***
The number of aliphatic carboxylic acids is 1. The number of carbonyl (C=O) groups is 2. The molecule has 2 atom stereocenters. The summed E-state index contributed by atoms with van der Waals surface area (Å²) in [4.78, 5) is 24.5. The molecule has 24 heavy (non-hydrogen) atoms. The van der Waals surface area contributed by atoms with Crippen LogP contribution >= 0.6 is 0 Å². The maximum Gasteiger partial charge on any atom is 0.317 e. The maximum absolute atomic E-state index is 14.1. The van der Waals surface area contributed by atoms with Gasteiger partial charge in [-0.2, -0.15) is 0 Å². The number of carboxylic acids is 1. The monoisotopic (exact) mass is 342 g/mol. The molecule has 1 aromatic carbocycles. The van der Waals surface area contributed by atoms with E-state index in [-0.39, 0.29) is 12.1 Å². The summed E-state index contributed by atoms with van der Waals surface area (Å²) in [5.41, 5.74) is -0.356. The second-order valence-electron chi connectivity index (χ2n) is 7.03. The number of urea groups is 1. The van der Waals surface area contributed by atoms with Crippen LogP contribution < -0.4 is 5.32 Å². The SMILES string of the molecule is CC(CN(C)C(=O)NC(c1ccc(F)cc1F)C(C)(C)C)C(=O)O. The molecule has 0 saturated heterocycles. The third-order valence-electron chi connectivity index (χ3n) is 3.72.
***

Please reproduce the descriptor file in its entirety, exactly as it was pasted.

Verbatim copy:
The number of aliphatic carboxylic acids is 1. The number of carbonyl (C=O) groups is 2. The molecule has 2 atom stereocenters. The summed E-state index contributed by atoms with van der Waals surface area (Å²) in [4.78, 5) is 24.5. The molecule has 24 heavy (non-hydrogen) atoms. The van der Waals surface area contributed by atoms with Crippen LogP contribution >= 0.6 is 0 Å². The maximum Gasteiger partial charge on any atom is 0.317 e. The maximum absolute atomic E-state index is 14.1. The van der Waals surface area contributed by atoms with Gasteiger partial charge in [-0.2, -0.15) is 0 Å². The number of carboxylic acids is 1. The monoisotopic (exact) mass is 342 g/mol. The molecule has 1 aromatic carbocycles. The van der Waals surface area contributed by atoms with E-state index in [-0.39, 0.29) is 12.1 Å². The summed E-state index contributed by atoms with van der Waals surface area (Å²) in [5.41, 5.74) is -0.356. The second-order valence-electron chi connectivity index (χ2n) is 7.03. The number of urea groups is 1. The van der Waals surface area contributed by atoms with Crippen LogP contribution < -0.4 is 5.32 Å². The SMILES string of the molecule is CC(CN(C)C(=O)NC(c1ccc(F)cc1F)C(C)(C)C)C(=O)O. The molecule has 0 saturated heterocycles. The third-order valence-electron chi connectivity index (χ3n) is 3.72.